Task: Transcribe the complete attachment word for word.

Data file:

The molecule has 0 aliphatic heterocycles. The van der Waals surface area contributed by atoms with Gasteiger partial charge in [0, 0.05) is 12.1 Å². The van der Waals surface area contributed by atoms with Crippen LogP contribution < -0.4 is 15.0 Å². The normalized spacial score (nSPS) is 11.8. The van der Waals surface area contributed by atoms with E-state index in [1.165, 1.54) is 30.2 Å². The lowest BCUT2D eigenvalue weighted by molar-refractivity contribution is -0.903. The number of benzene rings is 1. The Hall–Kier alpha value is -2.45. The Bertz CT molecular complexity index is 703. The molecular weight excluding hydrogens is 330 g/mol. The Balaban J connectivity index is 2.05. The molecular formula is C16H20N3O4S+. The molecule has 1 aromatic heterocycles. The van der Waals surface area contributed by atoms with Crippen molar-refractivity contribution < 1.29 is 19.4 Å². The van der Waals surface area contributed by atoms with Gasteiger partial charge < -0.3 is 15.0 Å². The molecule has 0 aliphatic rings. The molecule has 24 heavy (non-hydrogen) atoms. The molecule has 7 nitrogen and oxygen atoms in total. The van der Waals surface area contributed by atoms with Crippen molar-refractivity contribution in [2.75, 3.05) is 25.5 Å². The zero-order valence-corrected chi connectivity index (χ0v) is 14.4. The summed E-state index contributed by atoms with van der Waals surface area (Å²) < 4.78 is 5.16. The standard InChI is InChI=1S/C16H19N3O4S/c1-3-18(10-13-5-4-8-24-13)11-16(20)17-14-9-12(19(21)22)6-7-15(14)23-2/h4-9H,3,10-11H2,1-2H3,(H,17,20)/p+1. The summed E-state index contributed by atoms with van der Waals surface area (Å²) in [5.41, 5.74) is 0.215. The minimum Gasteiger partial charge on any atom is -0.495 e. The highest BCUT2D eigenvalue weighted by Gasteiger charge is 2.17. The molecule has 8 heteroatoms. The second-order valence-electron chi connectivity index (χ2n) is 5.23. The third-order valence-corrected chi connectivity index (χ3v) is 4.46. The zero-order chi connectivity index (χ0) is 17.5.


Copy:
The molecule has 0 aliphatic heterocycles. The van der Waals surface area contributed by atoms with Gasteiger partial charge in [0, 0.05) is 12.1 Å². The van der Waals surface area contributed by atoms with Crippen LogP contribution < -0.4 is 15.0 Å². The normalized spacial score (nSPS) is 11.8. The van der Waals surface area contributed by atoms with E-state index in [1.165, 1.54) is 30.2 Å². The lowest BCUT2D eigenvalue weighted by molar-refractivity contribution is -0.903. The number of benzene rings is 1. The Hall–Kier alpha value is -2.45. The Bertz CT molecular complexity index is 703. The molecular weight excluding hydrogens is 330 g/mol. The Balaban J connectivity index is 2.05. The molecular formula is C16H20N3O4S+. The molecule has 1 aromatic heterocycles. The van der Waals surface area contributed by atoms with Crippen molar-refractivity contribution < 1.29 is 19.4 Å². The van der Waals surface area contributed by atoms with Gasteiger partial charge < -0.3 is 15.0 Å². The molecule has 0 aliphatic rings. The molecule has 24 heavy (non-hydrogen) atoms. The molecule has 7 nitrogen and oxygen atoms in total. The van der Waals surface area contributed by atoms with Crippen molar-refractivity contribution in [2.75, 3.05) is 25.5 Å². The zero-order valence-corrected chi connectivity index (χ0v) is 14.4. The summed E-state index contributed by atoms with van der Waals surface area (Å²) < 4.78 is 5.16. The standard InChI is InChI=1S/C16H19N3O4S/c1-3-18(10-13-5-4-8-24-13)11-16(20)17-14-9-12(19(21)22)6-7-15(14)23-2/h4-9H,3,10-11H2,1-2H3,(H,17,20)/p+1. The summed E-state index contributed by atoms with van der Waals surface area (Å²) in [5.41, 5.74) is 0.215. The minimum Gasteiger partial charge on any atom is -0.495 e. The highest BCUT2D eigenvalue weighted by Gasteiger charge is 2.17. The molecule has 8 heteroatoms. The second-order valence-electron chi connectivity index (χ2n) is 5.23. The third-order valence-corrected chi connectivity index (χ3v) is 4.46. The zero-order chi connectivity index (χ0) is 17.5.